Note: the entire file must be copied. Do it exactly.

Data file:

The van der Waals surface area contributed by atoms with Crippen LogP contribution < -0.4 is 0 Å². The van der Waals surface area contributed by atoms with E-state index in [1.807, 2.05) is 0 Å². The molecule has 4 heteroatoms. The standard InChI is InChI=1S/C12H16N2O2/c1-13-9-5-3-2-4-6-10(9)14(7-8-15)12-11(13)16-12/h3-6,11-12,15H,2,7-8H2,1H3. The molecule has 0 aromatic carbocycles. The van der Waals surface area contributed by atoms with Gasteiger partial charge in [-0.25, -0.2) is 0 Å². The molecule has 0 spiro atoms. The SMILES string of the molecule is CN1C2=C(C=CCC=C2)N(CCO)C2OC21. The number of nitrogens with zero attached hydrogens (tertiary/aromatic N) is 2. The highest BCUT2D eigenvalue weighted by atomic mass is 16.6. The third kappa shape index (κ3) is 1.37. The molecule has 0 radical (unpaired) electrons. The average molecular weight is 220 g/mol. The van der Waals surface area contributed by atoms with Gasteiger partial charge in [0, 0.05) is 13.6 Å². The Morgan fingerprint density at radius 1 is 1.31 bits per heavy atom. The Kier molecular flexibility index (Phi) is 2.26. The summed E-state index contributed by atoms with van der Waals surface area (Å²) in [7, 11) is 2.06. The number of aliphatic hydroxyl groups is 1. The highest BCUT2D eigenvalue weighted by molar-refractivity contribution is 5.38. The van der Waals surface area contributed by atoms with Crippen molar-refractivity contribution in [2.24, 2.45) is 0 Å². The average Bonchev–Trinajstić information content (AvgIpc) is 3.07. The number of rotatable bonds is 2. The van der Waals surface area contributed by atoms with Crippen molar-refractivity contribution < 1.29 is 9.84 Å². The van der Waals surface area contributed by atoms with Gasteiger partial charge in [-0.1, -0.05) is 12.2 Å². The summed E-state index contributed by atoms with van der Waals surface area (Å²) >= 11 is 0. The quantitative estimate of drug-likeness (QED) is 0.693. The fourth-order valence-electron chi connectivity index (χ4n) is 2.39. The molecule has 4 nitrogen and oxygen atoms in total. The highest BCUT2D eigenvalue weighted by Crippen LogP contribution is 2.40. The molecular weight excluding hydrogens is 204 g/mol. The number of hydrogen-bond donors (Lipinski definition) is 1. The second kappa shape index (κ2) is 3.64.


The van der Waals surface area contributed by atoms with Crippen LogP contribution < -0.4 is 0 Å². The van der Waals surface area contributed by atoms with E-state index in [1.807, 2.05) is 0 Å². The molecule has 4 heteroatoms. The standard InChI is InChI=1S/C12H16N2O2/c1-13-9-5-3-2-4-6-10(9)14(7-8-15)12-11(13)16-12/h3-6,11-12,15H,2,7-8H2,1H3. The molecule has 0 aromatic carbocycles. The van der Waals surface area contributed by atoms with Gasteiger partial charge in [-0.25, -0.2) is 0 Å². The molecule has 0 spiro atoms. The SMILES string of the molecule is CN1C2=C(C=CCC=C2)N(CCO)C2OC21. The number of nitrogens with zero attached hydrogens (tertiary/aromatic N) is 2. The highest BCUT2D eigenvalue weighted by atomic mass is 16.6. The third kappa shape index (κ3) is 1.37. The molecule has 0 radical (unpaired) electrons. The average molecular weight is 220 g/mol. The van der Waals surface area contributed by atoms with Gasteiger partial charge in [0, 0.05) is 13.6 Å². The Morgan fingerprint density at radius 1 is 1.31 bits per heavy atom. The Kier molecular flexibility index (Phi) is 2.26. The summed E-state index contributed by atoms with van der Waals surface area (Å²) in [7, 11) is 2.06. The number of aliphatic hydroxyl groups is 1. The highest BCUT2D eigenvalue weighted by molar-refractivity contribution is 5.38. The van der Waals surface area contributed by atoms with Crippen molar-refractivity contribution in [2.24, 2.45) is 0 Å². The average Bonchev–Trinajstić information content (AvgIpc) is 3.07. The number of rotatable bonds is 2. The van der Waals surface area contributed by atoms with Crippen molar-refractivity contribution < 1.29 is 9.84 Å². The van der Waals surface area contributed by atoms with Gasteiger partial charge in [-0.1, -0.05) is 12.2 Å². The summed E-state index contributed by atoms with van der Waals surface area (Å²) >= 11 is 0. The quantitative estimate of drug-likeness (QED) is 0.693. The fourth-order valence-electron chi connectivity index (χ4n) is 2.39. The molecule has 4 nitrogen and oxygen atoms in total. The highest BCUT2D eigenvalue weighted by Crippen LogP contribution is 2.40. The molecular weight excluding hydrogens is 204 g/mol. The number of hydrogen-bond donors (Lipinski definition) is 1. The second kappa shape index (κ2) is 3.64.